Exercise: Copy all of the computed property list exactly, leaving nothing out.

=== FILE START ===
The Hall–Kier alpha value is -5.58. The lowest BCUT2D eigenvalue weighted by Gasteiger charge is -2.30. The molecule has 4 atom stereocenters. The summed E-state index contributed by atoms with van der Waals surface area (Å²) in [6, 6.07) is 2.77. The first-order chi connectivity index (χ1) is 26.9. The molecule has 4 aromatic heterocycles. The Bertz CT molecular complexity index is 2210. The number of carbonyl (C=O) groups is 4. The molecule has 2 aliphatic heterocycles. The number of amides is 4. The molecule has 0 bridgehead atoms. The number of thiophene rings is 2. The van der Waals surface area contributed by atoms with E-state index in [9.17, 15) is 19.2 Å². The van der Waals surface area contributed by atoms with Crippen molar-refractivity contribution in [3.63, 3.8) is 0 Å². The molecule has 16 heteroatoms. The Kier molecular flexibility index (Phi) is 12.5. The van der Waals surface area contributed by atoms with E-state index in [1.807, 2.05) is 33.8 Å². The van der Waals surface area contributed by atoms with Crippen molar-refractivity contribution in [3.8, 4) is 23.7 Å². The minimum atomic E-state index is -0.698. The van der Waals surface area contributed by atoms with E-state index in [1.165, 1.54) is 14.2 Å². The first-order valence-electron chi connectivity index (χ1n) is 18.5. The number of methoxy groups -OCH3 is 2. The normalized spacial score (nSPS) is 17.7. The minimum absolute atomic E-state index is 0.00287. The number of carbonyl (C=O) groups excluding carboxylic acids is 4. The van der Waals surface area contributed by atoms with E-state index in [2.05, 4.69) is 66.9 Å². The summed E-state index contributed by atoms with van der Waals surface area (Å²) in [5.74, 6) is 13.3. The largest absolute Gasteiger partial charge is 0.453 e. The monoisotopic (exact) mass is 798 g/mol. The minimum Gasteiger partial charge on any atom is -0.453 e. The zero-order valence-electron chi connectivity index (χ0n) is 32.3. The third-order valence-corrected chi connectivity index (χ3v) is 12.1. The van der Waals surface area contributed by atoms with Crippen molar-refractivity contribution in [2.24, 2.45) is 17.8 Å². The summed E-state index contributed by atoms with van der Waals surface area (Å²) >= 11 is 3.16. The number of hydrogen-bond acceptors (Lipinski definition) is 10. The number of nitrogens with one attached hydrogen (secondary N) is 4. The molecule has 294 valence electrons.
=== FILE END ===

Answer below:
The Hall–Kier alpha value is -5.58. The lowest BCUT2D eigenvalue weighted by Gasteiger charge is -2.30. The molecule has 4 atom stereocenters. The summed E-state index contributed by atoms with van der Waals surface area (Å²) in [6, 6.07) is 2.77. The first-order chi connectivity index (χ1) is 26.9. The molecule has 4 aromatic heterocycles. The Bertz CT molecular complexity index is 2210. The number of carbonyl (C=O) groups is 4. The molecule has 2 aliphatic heterocycles. The number of amides is 4. The molecule has 0 bridgehead atoms. The number of thiophene rings is 2. The van der Waals surface area contributed by atoms with E-state index in [9.17, 15) is 19.2 Å². The van der Waals surface area contributed by atoms with Crippen molar-refractivity contribution in [3.63, 3.8) is 0 Å². The molecule has 16 heteroatoms. The Kier molecular flexibility index (Phi) is 12.5. The van der Waals surface area contributed by atoms with E-state index in [1.807, 2.05) is 33.8 Å². The van der Waals surface area contributed by atoms with Crippen molar-refractivity contribution in [3.8, 4) is 23.7 Å². The minimum atomic E-state index is -0.698. The van der Waals surface area contributed by atoms with E-state index in [1.165, 1.54) is 14.2 Å². The first-order valence-electron chi connectivity index (χ1n) is 18.5. The number of methoxy groups -OCH3 is 2. The normalized spacial score (nSPS) is 17.7. The minimum absolute atomic E-state index is 0.00287. The number of carbonyl (C=O) groups excluding carboxylic acids is 4. The van der Waals surface area contributed by atoms with E-state index in [2.05, 4.69) is 66.9 Å². The summed E-state index contributed by atoms with van der Waals surface area (Å²) in [5.74, 6) is 13.3. The largest absolute Gasteiger partial charge is 0.453 e. The monoisotopic (exact) mass is 798 g/mol. The minimum Gasteiger partial charge on any atom is -0.453 e. The zero-order valence-electron chi connectivity index (χ0n) is 32.3. The third-order valence-corrected chi connectivity index (χ3v) is 12.1. The van der Waals surface area contributed by atoms with Crippen molar-refractivity contribution in [2.24, 2.45) is 17.8 Å². The summed E-state index contributed by atoms with van der Waals surface area (Å²) >= 11 is 3.16. The number of hydrogen-bond acceptors (Lipinski definition) is 10. The number of nitrogens with one attached hydrogen (secondary N) is 4. The molecule has 294 valence electrons.